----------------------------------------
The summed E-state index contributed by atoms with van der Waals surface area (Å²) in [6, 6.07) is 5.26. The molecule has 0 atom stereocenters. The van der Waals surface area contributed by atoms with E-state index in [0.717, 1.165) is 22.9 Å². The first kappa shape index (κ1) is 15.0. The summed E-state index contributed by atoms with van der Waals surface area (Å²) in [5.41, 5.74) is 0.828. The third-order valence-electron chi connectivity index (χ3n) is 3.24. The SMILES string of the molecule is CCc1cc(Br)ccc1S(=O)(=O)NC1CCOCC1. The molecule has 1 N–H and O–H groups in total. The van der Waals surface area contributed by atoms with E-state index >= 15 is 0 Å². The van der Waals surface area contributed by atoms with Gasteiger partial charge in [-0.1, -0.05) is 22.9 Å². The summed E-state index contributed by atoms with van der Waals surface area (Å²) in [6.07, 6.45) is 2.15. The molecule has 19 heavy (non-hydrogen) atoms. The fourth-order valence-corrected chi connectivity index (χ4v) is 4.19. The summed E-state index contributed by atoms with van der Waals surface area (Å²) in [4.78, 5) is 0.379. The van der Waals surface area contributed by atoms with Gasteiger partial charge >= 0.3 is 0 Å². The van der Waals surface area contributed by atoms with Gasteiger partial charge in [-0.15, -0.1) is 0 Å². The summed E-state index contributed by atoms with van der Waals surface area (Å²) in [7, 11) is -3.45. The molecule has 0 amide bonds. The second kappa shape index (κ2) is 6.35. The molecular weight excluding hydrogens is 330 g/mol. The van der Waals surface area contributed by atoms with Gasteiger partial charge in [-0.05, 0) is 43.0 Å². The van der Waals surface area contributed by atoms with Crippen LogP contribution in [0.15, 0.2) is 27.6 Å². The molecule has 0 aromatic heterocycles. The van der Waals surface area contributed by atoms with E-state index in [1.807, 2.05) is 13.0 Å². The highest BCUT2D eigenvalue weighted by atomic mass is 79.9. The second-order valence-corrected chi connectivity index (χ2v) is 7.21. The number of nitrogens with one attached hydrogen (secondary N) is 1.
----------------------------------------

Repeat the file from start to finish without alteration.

The summed E-state index contributed by atoms with van der Waals surface area (Å²) in [6, 6.07) is 5.26. The molecule has 0 atom stereocenters. The van der Waals surface area contributed by atoms with E-state index in [0.717, 1.165) is 22.9 Å². The first kappa shape index (κ1) is 15.0. The summed E-state index contributed by atoms with van der Waals surface area (Å²) in [5.41, 5.74) is 0.828. The third-order valence-electron chi connectivity index (χ3n) is 3.24. The SMILES string of the molecule is CCc1cc(Br)ccc1S(=O)(=O)NC1CCOCC1. The molecule has 1 N–H and O–H groups in total. The van der Waals surface area contributed by atoms with E-state index >= 15 is 0 Å². The van der Waals surface area contributed by atoms with Gasteiger partial charge in [-0.1, -0.05) is 22.9 Å². The summed E-state index contributed by atoms with van der Waals surface area (Å²) in [6.07, 6.45) is 2.15. The molecule has 19 heavy (non-hydrogen) atoms. The fourth-order valence-corrected chi connectivity index (χ4v) is 4.19. The summed E-state index contributed by atoms with van der Waals surface area (Å²) in [4.78, 5) is 0.379. The van der Waals surface area contributed by atoms with Gasteiger partial charge >= 0.3 is 0 Å². The van der Waals surface area contributed by atoms with Gasteiger partial charge in [-0.15, -0.1) is 0 Å². The summed E-state index contributed by atoms with van der Waals surface area (Å²) in [7, 11) is -3.45. The molecule has 0 amide bonds. The second kappa shape index (κ2) is 6.35. The molecular weight excluding hydrogens is 330 g/mol. The van der Waals surface area contributed by atoms with Gasteiger partial charge in [-0.05, 0) is 43.0 Å². The van der Waals surface area contributed by atoms with Crippen LogP contribution in [0.15, 0.2) is 27.6 Å². The molecule has 0 aromatic heterocycles. The van der Waals surface area contributed by atoms with E-state index in [1.807, 2.05) is 13.0 Å². The highest BCUT2D eigenvalue weighted by atomic mass is 79.9. The second-order valence-corrected chi connectivity index (χ2v) is 7.21. The number of nitrogens with one attached hydrogen (secondary N) is 1.